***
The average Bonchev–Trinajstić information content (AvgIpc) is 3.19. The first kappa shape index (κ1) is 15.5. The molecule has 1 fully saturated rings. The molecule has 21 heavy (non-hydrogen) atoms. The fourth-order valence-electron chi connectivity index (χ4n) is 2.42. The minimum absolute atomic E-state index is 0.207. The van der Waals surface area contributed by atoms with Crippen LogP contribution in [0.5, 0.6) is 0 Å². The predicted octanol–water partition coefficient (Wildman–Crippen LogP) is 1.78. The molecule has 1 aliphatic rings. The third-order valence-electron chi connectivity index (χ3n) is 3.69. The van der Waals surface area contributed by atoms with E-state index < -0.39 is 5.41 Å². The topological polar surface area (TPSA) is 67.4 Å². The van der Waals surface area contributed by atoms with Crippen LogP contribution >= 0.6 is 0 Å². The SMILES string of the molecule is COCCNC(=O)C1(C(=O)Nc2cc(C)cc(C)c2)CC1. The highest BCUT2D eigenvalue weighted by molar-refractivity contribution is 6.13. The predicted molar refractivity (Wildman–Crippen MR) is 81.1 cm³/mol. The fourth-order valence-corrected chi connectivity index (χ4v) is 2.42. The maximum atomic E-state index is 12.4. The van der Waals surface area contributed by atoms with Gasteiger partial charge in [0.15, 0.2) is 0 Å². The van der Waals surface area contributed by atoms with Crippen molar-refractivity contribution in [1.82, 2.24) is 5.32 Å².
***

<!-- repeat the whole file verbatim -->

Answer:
The average Bonchev–Trinajstić information content (AvgIpc) is 3.19. The first kappa shape index (κ1) is 15.5. The molecule has 1 fully saturated rings. The molecule has 21 heavy (non-hydrogen) atoms. The fourth-order valence-electron chi connectivity index (χ4n) is 2.42. The minimum absolute atomic E-state index is 0.207. The van der Waals surface area contributed by atoms with Crippen LogP contribution in [0.5, 0.6) is 0 Å². The predicted octanol–water partition coefficient (Wildman–Crippen LogP) is 1.78. The molecule has 1 aliphatic rings. The third-order valence-electron chi connectivity index (χ3n) is 3.69. The van der Waals surface area contributed by atoms with E-state index < -0.39 is 5.41 Å². The topological polar surface area (TPSA) is 67.4 Å². The van der Waals surface area contributed by atoms with Crippen LogP contribution >= 0.6 is 0 Å². The SMILES string of the molecule is COCCNC(=O)C1(C(=O)Nc2cc(C)cc(C)c2)CC1. The highest BCUT2D eigenvalue weighted by molar-refractivity contribution is 6.13. The predicted molar refractivity (Wildman–Crippen MR) is 81.1 cm³/mol. The fourth-order valence-corrected chi connectivity index (χ4v) is 2.42. The maximum atomic E-state index is 12.4. The van der Waals surface area contributed by atoms with Gasteiger partial charge in [0.15, 0.2) is 0 Å². The van der Waals surface area contributed by atoms with Crippen molar-refractivity contribution in [1.82, 2.24) is 5.32 Å².